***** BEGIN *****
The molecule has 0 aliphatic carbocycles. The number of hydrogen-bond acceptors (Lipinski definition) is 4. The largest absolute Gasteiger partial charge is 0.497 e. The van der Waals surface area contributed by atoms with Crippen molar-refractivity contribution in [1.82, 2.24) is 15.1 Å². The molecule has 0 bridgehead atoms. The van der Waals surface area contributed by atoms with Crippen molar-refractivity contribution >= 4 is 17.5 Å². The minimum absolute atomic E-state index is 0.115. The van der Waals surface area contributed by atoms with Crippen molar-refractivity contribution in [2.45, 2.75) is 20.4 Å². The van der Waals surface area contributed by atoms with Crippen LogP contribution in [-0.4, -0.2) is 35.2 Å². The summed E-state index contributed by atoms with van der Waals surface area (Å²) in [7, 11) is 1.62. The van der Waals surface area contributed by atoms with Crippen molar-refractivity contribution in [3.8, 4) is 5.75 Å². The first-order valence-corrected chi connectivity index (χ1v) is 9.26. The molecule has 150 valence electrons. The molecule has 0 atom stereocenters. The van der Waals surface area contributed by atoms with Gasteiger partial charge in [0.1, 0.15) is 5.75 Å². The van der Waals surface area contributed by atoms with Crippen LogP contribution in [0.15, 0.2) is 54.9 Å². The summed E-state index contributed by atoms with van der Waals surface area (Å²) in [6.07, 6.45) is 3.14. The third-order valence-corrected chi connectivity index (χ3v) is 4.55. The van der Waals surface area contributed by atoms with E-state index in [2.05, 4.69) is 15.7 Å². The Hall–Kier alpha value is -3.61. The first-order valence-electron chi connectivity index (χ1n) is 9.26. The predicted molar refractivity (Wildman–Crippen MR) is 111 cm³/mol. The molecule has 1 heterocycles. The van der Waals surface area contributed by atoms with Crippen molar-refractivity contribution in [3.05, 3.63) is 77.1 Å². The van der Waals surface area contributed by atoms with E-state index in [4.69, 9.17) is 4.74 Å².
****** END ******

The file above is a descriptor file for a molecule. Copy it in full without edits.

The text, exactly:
The molecule has 0 aliphatic carbocycles. The number of hydrogen-bond acceptors (Lipinski definition) is 4. The largest absolute Gasteiger partial charge is 0.497 e. The van der Waals surface area contributed by atoms with Crippen molar-refractivity contribution in [1.82, 2.24) is 15.1 Å². The molecule has 0 bridgehead atoms. The van der Waals surface area contributed by atoms with Crippen molar-refractivity contribution >= 4 is 17.5 Å². The minimum absolute atomic E-state index is 0.115. The van der Waals surface area contributed by atoms with Crippen molar-refractivity contribution in [2.45, 2.75) is 20.4 Å². The van der Waals surface area contributed by atoms with Crippen LogP contribution in [-0.4, -0.2) is 35.2 Å². The summed E-state index contributed by atoms with van der Waals surface area (Å²) in [7, 11) is 1.62. The van der Waals surface area contributed by atoms with Crippen molar-refractivity contribution in [3.8, 4) is 5.75 Å². The first-order valence-corrected chi connectivity index (χ1v) is 9.26. The molecule has 150 valence electrons. The molecule has 0 atom stereocenters. The van der Waals surface area contributed by atoms with Gasteiger partial charge in [0.1, 0.15) is 5.75 Å². The van der Waals surface area contributed by atoms with Crippen LogP contribution in [0.15, 0.2) is 54.9 Å². The summed E-state index contributed by atoms with van der Waals surface area (Å²) in [6.07, 6.45) is 3.14. The third-order valence-corrected chi connectivity index (χ3v) is 4.55. The van der Waals surface area contributed by atoms with E-state index in [2.05, 4.69) is 15.7 Å². The Hall–Kier alpha value is -3.61. The first-order valence-electron chi connectivity index (χ1n) is 9.26. The predicted molar refractivity (Wildman–Crippen MR) is 111 cm³/mol. The molecule has 1 heterocycles. The van der Waals surface area contributed by atoms with Crippen molar-refractivity contribution in [3.05, 3.63) is 77.1 Å². The van der Waals surface area contributed by atoms with E-state index in [4.69, 9.17) is 4.74 Å².